An appendix to The Laws of the Game (July, 2003) entitled "Procedures to determine the winner of a match" provides that "kicks from the penalty mark" is a method "of determining the winning team where competition rules require there to be a winning team after a match has been drawn." In its Questions and Answers to the Laws of the Game (May, 2000) the International Football Association Board, the body which is in charge of the laws, specifies that "taking kicks from the penalty mark to determine the winner of a match" does not "form part of the match."
This is confusing, contradictory and highly unsatisfactory terminology, to say the least. Since the penalty kick shootout has never been regarded as part of the match, it cannot and does not determine which team wins the match or which is the winning team. Penalty kick shootouts do not play any part in determining the result of a match. When the teams are level in goals scored at the end of extra-time play, the result is recorded as a draw no matter what happens in the penalty kick shootout. Penalty kick shootout goals are scored after match play has concluded, not during match play. For that reason, penalty kick shootout goals--unlike goals scored on penalty kicks proper, which are taken during match play--are not credited in the player's goalscoring record or in the match scoreline. The penalty kick shootout actually determines not which team wins the match, but only which team advances to the next round of the tournament or, if the drawn match happens to be the final, which team wins the tournament.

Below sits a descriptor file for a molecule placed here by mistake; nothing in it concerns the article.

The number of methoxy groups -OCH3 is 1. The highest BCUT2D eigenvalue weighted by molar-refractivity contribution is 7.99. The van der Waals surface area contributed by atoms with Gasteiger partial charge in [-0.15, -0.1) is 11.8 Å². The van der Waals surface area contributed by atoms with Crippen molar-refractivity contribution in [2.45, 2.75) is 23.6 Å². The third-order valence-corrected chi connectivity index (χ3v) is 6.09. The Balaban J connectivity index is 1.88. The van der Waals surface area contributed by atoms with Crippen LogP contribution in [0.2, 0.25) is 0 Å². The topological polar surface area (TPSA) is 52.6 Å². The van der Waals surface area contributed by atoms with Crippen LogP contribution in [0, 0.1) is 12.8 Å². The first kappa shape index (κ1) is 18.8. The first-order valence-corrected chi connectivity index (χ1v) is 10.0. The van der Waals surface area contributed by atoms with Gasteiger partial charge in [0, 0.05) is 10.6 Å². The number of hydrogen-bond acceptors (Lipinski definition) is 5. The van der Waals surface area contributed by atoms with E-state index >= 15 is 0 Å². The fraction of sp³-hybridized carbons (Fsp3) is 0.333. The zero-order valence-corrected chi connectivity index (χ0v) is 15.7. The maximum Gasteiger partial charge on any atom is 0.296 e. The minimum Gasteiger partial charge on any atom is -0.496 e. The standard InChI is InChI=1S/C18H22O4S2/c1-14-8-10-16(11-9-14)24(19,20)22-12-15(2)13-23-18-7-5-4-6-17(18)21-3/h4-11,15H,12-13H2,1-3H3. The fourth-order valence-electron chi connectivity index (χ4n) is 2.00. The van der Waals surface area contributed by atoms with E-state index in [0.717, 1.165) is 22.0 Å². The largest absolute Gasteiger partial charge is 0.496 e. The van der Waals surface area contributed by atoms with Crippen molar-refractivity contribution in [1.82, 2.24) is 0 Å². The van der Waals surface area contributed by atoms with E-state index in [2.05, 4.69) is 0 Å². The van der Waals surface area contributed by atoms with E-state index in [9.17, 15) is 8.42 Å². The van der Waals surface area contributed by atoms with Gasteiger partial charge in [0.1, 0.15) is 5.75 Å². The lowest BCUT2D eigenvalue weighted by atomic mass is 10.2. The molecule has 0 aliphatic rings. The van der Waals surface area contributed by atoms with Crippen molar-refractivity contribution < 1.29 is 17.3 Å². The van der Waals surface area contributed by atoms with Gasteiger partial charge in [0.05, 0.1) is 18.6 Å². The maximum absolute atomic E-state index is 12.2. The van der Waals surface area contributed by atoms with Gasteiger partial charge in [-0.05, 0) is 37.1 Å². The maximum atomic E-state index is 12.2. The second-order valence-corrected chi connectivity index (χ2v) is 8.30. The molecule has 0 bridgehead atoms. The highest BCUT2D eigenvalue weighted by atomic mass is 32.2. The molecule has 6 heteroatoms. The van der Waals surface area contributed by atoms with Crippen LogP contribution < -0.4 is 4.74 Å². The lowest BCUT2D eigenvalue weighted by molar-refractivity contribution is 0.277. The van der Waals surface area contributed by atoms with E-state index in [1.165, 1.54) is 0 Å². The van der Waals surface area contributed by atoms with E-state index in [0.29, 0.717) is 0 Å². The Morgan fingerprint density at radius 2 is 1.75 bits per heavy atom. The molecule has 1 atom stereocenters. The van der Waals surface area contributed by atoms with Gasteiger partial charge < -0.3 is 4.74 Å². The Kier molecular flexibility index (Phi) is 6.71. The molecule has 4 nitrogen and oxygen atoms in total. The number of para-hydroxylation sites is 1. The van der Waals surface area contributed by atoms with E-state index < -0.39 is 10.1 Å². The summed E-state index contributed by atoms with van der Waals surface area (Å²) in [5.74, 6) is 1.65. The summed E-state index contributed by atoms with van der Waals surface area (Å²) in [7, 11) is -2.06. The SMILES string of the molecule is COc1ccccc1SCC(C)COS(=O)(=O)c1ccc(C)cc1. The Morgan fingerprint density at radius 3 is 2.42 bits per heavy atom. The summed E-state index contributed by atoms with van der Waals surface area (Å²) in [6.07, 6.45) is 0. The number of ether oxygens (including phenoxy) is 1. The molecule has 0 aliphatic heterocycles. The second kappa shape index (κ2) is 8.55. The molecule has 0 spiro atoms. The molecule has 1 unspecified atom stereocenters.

It is thus technically incorrect to say, for example, that England beat Spain on penalty kicks or that England lost to Germany on penalty kicks. The technically correct usage is this: England advanced over Spain on penalty kicks or England were eliminated by Germany on penalty kicks. But the technically incorrect has become firmly embedded in everyday usage--to the point where the International Football Association Board has incorporated language reflecting it in the appendix to the laws and in its questions and answers on the laws--and purists face a losing battle on the point. Still, this website follows the conventions of international football and records as draws all matches in which the teams are level on goals at the end of regulation time or extra-time, no matter what the outcome of any penalty kicks contest that may have followed play.